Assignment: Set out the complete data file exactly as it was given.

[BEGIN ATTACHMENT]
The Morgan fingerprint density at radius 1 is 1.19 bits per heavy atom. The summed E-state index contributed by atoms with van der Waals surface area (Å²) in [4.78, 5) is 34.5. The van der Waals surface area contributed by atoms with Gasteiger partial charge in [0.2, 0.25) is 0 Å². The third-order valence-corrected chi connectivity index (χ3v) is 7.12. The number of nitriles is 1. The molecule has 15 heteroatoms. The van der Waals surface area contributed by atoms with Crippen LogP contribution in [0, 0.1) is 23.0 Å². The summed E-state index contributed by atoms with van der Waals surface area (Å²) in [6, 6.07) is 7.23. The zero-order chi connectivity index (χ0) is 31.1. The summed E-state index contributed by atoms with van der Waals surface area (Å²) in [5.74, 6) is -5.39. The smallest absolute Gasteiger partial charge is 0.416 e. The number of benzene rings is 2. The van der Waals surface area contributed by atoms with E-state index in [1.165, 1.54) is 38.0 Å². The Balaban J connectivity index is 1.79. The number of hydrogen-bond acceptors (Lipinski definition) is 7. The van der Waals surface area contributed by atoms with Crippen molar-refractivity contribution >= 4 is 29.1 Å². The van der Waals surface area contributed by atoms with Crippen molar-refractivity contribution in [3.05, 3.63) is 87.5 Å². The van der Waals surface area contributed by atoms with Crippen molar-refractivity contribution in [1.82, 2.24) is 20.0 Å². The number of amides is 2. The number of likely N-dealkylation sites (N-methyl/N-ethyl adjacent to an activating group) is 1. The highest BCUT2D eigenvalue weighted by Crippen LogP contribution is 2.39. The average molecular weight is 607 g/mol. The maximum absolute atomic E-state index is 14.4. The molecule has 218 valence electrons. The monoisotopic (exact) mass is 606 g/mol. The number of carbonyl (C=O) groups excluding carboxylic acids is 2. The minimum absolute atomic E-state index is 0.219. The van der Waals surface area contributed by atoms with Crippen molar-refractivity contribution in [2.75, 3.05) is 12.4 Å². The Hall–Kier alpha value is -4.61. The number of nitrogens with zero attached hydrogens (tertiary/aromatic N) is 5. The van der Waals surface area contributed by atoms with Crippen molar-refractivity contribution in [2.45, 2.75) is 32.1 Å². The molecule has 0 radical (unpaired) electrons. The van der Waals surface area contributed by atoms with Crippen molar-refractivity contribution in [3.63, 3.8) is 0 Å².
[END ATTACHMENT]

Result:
The Morgan fingerprint density at radius 1 is 1.19 bits per heavy atom. The summed E-state index contributed by atoms with van der Waals surface area (Å²) in [4.78, 5) is 34.5. The van der Waals surface area contributed by atoms with Gasteiger partial charge in [0.2, 0.25) is 0 Å². The third-order valence-corrected chi connectivity index (χ3v) is 7.12. The number of nitriles is 1. The molecule has 15 heteroatoms. The van der Waals surface area contributed by atoms with Crippen LogP contribution in [0, 0.1) is 23.0 Å². The summed E-state index contributed by atoms with van der Waals surface area (Å²) in [6, 6.07) is 7.23. The zero-order chi connectivity index (χ0) is 31.1. The summed E-state index contributed by atoms with van der Waals surface area (Å²) in [5.74, 6) is -5.39. The smallest absolute Gasteiger partial charge is 0.416 e. The number of benzene rings is 2. The van der Waals surface area contributed by atoms with E-state index in [1.165, 1.54) is 38.0 Å². The Balaban J connectivity index is 1.79. The number of hydrogen-bond acceptors (Lipinski definition) is 7. The van der Waals surface area contributed by atoms with Crippen molar-refractivity contribution >= 4 is 29.1 Å². The van der Waals surface area contributed by atoms with Crippen molar-refractivity contribution in [3.05, 3.63) is 87.5 Å². The van der Waals surface area contributed by atoms with Crippen molar-refractivity contribution in [1.82, 2.24) is 20.0 Å². The number of amides is 2. The number of likely N-dealkylation sites (N-methyl/N-ethyl adjacent to an activating group) is 1. The highest BCUT2D eigenvalue weighted by Crippen LogP contribution is 2.39. The average molecular weight is 607 g/mol. The maximum absolute atomic E-state index is 14.4. The molecule has 218 valence electrons. The monoisotopic (exact) mass is 606 g/mol. The number of carbonyl (C=O) groups excluding carboxylic acids is 2. The minimum absolute atomic E-state index is 0.219. The van der Waals surface area contributed by atoms with Crippen molar-refractivity contribution in [2.75, 3.05) is 12.4 Å². The Hall–Kier alpha value is -4.61. The number of nitrogens with zero attached hydrogens (tertiary/aromatic N) is 5. The van der Waals surface area contributed by atoms with Crippen molar-refractivity contribution in [2.45, 2.75) is 32.1 Å². The molecule has 0 radical (unpaired) electrons. The van der Waals surface area contributed by atoms with Crippen molar-refractivity contribution in [3.63, 3.8) is 0 Å².